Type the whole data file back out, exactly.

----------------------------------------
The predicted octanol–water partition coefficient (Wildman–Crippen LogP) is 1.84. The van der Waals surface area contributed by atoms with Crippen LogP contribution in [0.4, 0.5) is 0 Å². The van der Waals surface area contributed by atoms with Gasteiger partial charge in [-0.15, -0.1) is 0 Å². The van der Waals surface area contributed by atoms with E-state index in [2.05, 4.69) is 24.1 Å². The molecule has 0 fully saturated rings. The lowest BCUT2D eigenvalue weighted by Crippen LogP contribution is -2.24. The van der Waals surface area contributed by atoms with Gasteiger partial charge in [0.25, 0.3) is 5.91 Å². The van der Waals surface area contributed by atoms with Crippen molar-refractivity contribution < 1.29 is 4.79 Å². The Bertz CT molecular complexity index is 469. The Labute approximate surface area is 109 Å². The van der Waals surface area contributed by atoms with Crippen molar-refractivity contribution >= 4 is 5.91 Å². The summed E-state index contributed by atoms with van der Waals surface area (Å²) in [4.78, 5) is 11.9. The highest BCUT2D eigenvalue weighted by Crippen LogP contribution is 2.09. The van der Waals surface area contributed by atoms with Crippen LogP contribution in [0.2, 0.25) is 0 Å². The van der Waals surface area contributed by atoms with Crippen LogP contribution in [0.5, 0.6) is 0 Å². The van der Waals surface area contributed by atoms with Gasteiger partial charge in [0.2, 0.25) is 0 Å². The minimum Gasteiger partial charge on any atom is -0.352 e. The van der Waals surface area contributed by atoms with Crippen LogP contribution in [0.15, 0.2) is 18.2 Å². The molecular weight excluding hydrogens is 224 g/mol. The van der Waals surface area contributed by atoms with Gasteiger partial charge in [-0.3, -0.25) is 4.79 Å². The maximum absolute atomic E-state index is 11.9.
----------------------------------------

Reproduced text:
The predicted octanol–water partition coefficient (Wildman–Crippen LogP) is 1.84. The van der Waals surface area contributed by atoms with Crippen LogP contribution in [0.4, 0.5) is 0 Å². The van der Waals surface area contributed by atoms with Gasteiger partial charge in [-0.15, -0.1) is 0 Å². The van der Waals surface area contributed by atoms with E-state index in [2.05, 4.69) is 24.1 Å². The molecule has 0 fully saturated rings. The lowest BCUT2D eigenvalue weighted by Crippen LogP contribution is -2.24. The van der Waals surface area contributed by atoms with Gasteiger partial charge in [0.25, 0.3) is 5.91 Å². The van der Waals surface area contributed by atoms with Crippen molar-refractivity contribution < 1.29 is 4.79 Å². The Bertz CT molecular complexity index is 469. The Labute approximate surface area is 109 Å². The van der Waals surface area contributed by atoms with Crippen molar-refractivity contribution >= 4 is 5.91 Å². The summed E-state index contributed by atoms with van der Waals surface area (Å²) in [4.78, 5) is 11.9. The highest BCUT2D eigenvalue weighted by Crippen LogP contribution is 2.09. The van der Waals surface area contributed by atoms with Crippen LogP contribution in [0.2, 0.25) is 0 Å². The van der Waals surface area contributed by atoms with Crippen LogP contribution in [0.5, 0.6) is 0 Å². The van der Waals surface area contributed by atoms with Gasteiger partial charge in [0.2, 0.25) is 0 Å². The minimum Gasteiger partial charge on any atom is -0.352 e. The van der Waals surface area contributed by atoms with Crippen LogP contribution in [0.15, 0.2) is 18.2 Å². The molecular weight excluding hydrogens is 224 g/mol. The van der Waals surface area contributed by atoms with Gasteiger partial charge in [-0.3, -0.25) is 4.79 Å². The maximum absolute atomic E-state index is 11.9.